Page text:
A new study compares the physical characteristics of two similar octopus species that live on the ocean floor, as deep as 9,500 feet (almost 2,900 m) below the water’s surface. Read more about How Can You Tell Deep-Sea Octopuses Apart? Check Their Warts.
The Field Museum will continue in its mission of documenting and preserving nature’s wonders and sharing those wonders with the rest of the world. Read more about Protecting Our Planet: A Letter to The Field Museum Community
Before modern science, what evidence did people use to help explain the inexplicable? For some things -- the fossil record! Today we’re looking for griffins, cyclopes, magical bread and enchanted stone snakes in our museum collection. Read more about Fossil Myths: Cyclopes, Griffins, & Magic Fairy Bread
The relationship between humans and wolves is prehistoric-- today, they are some of the most highly studied animals on our planet. In this video we look at the history of wolves in the United States, and how recent hybrid events between wolves and coyotes is throwing a big wrench into our understanding of these species and their futures. Read more about Wolves can be a bit Coy
Once a new species is determined, the fun of coming up with the perfect name begins. These dinosaurs are named for a variety of people who have contributed to paleontological research. Read more about What's in a Name? That Which We Call a Dinosaur
Climate plays a key role in determining what animals can live where. And while human-induced climate change has been causing major problems for wildlife as of late, changes in the Earth’s climate have impacted evolution for millions of years—offering tantalizing clues into how to protect animals facing climate change today. Read more about Spotted Skunk Evolution Driven by Climate Change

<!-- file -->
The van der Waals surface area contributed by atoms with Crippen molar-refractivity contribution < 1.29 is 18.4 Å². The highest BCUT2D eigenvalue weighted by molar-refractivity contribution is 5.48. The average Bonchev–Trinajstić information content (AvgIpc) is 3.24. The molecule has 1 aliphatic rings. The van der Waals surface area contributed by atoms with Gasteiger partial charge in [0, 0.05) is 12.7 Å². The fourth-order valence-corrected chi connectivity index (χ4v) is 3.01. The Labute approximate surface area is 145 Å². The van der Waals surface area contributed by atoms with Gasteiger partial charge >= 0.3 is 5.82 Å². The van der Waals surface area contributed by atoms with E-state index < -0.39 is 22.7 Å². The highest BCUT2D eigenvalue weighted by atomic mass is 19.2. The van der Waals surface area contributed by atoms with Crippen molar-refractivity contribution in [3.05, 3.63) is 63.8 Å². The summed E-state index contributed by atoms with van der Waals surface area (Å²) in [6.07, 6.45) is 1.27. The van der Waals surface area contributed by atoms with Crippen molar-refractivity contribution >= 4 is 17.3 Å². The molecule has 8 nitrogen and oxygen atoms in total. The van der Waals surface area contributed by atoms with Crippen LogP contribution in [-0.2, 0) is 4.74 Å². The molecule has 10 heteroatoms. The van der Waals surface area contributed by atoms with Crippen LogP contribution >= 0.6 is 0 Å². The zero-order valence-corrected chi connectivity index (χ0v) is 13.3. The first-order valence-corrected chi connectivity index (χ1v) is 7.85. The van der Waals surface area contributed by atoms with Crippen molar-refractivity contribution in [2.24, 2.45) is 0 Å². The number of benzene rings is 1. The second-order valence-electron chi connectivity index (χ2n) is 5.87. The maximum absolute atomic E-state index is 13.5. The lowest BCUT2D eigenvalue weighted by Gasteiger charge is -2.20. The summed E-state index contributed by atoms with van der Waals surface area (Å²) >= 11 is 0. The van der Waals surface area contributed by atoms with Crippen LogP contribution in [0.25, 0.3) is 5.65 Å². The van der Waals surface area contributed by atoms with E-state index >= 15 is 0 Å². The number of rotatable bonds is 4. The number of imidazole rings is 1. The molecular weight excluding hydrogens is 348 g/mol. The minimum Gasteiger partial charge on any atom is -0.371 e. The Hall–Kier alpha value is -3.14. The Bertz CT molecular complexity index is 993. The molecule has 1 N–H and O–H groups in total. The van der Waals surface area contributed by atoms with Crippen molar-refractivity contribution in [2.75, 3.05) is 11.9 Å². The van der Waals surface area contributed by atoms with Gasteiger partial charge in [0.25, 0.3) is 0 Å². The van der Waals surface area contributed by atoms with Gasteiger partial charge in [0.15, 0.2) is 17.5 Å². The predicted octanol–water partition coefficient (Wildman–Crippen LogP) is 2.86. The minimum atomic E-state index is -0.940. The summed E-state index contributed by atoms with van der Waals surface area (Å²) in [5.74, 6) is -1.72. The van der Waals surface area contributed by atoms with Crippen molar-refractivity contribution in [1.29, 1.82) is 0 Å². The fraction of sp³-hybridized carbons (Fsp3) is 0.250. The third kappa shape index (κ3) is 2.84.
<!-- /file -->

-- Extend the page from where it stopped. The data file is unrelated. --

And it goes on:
Insects have the coolest houses! This is an ode to a few of the most amazing architects in the invertebrate world. Read more about Insect Cribs
The Bramble Cay melomys (Melomys rubicola) was a small rat with one of the most unusual distributions of all mammals. As far as we know, the only place it occurred was the tiny Bramble Cay in the eastern Torres Strait, at the tip of northern Australia. Read more about Bramble Cay Melomys: The First Mammal Extinct from Climate Change Caused by Humans?
In 1898, Lieutenant Colonel John Patterson shot two man-eating lions that killed dozens of workers building a railroad in Tsavo, Kenya. He wrote, “I have a very vivid recollection of one particular night when the brutes seized a man from the railway station and brought him close to my camp to devour. Read more about What Makes a Man-Eater? Check the Teeth
While we don’t know a whole lot about dinosaur reproduction, we have much more information about what happens after mating. That’s because the fossil record of eggs and nests is quite good. Like living reptiles, dinosaurs buried their eggs, which appear to have had long incubation periods—up to half a year. Read more about Before the Chicken, There Was the (Dinosaur) Egg